Universities Should Stand Up for Jewish Communities After Hamas Attacks, Policy Expert Says

Alexander Hamilton Society (AHS) executive director Gabriel Scheinmann is underwhelmed by the manner in which many colleges and universities in the United States have responded to on-campus discourse following the Oct. 7 Hamas terrorist organization’s attack on Israel.

Dozens of college and university student groups have held protests and expressed their support of Palestine after Hamas gunmen breached the Gaza–Israel barrier and carried out brutal killings and extensive kidnappings of Israelis. Some campus activists have issued statements blaming the Israeli side for all of the violence between Israel and Hamas. Pro-Palestinian student groups have also been accused of glorifying Hamas by including imagery and references to the Oct. 7 attack on promotional materials, and cheering what they called the “historic win” that was the attack.

“We’ve seen reports, frankly, of some of these student groups, who’ve issued these basically antisemitic statements, actually go on and march by some of the campus university Jewish groups centers, which shows the explicit antisemitism baked into this,” Mr. Scheinmann said in an interview with NTD News’ “Capitol Report” on Monday.

Mr. Scheinmann, who has previously worked for the Center for Strategic and International Studies and the Jewish Policy Center, said many universities have refused to issue clear statements condemning the Hamas attacks.

“Universities really should do a better job of standing strong with its Jewish communities on campus in general, but also with these basic principles of human decency on campus,” he said.

Mr. Scheinmann argued that in some instances, universities have not only allowed antisemitism to go unchecked, but have also allowed intimidation against “pro-Israel” voices on campus. He said explicit threats against certain student groups may happen in rare cases, but in most cases the efforts are more subtle.

“It is much more likely that students might encounter, for example, suggestions to … change the focus of a particular event because it might stir up passions, or maybe they should use a different speaker because that person might be controversial, or maybe they should be inclusive of a speaker … choosing the other side’s point of view in order to make things balanced and inclusive. Or maybe the university won’t pay for the necessary security arrangements that might happen,” he said. “And those are actually the more subtle and sometimes more insidious ways that universities have ways to silence free speech, but in particular kind of pro-Israel, pro-American programming on these campuses.”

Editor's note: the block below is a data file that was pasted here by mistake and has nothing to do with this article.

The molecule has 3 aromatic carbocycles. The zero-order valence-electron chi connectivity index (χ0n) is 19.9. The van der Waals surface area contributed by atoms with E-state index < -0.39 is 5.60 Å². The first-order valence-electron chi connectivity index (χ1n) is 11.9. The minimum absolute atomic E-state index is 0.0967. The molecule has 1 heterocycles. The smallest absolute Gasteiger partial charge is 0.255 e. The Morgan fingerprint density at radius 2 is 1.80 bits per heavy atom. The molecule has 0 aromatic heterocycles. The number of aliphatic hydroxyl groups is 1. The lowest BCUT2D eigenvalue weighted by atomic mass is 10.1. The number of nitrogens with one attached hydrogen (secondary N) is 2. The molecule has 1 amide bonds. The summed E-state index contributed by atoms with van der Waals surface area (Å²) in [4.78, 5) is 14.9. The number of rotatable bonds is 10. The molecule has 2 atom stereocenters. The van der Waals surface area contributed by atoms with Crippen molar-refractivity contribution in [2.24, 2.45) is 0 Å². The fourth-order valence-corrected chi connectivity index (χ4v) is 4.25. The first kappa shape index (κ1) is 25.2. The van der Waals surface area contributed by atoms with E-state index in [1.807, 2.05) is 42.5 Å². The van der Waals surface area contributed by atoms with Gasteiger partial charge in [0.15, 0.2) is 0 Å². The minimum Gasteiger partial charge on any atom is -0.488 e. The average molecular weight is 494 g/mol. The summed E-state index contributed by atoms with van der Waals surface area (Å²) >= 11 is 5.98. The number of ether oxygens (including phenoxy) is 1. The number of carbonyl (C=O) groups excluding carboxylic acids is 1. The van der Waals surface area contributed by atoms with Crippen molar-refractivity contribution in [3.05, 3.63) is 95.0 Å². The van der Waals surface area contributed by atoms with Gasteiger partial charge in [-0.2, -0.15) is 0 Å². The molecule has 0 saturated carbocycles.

‘Calling For Violence Is Not Free Speech’

In the wake of the Oct. 7 Hamas terrorist attacks, Mr. Scheinmann said many universities have issued statements that “hide behind the concept of free speech” while allowing pro-Palestinian activists to hold on-campus events.

“Calling for violence is not free speech, it is not protected speech. And that is a lot of what is happening here. The dehumanization of Israeli civilians, the justification and glorification of terrorism is what is happening,” Mr. Scheinmann said.

Mr. Scheinmann said universities should be able to distinguish between people expressing policy views that Israel might not support, and outright calling for and glorifying violence.

He also likened the comments some campus activists have made against Israel and “Jewish people writ large” as akin to Ku Klux Klan members calling for the elimination of African Americans in the United States.

“There’s absolutely no way that the university presidents would stand up for the right of the KKK to call for the elimination of African Americans in this country or elsewhere. Absolutely not. Nor should it, by the way. And so the problem is the double standard when it comes to questions about attacks on Israeli civilians by a terrorist group and, ultimately, sadly, attacks on Jewish citizens not only there on campuses, but of this country.”

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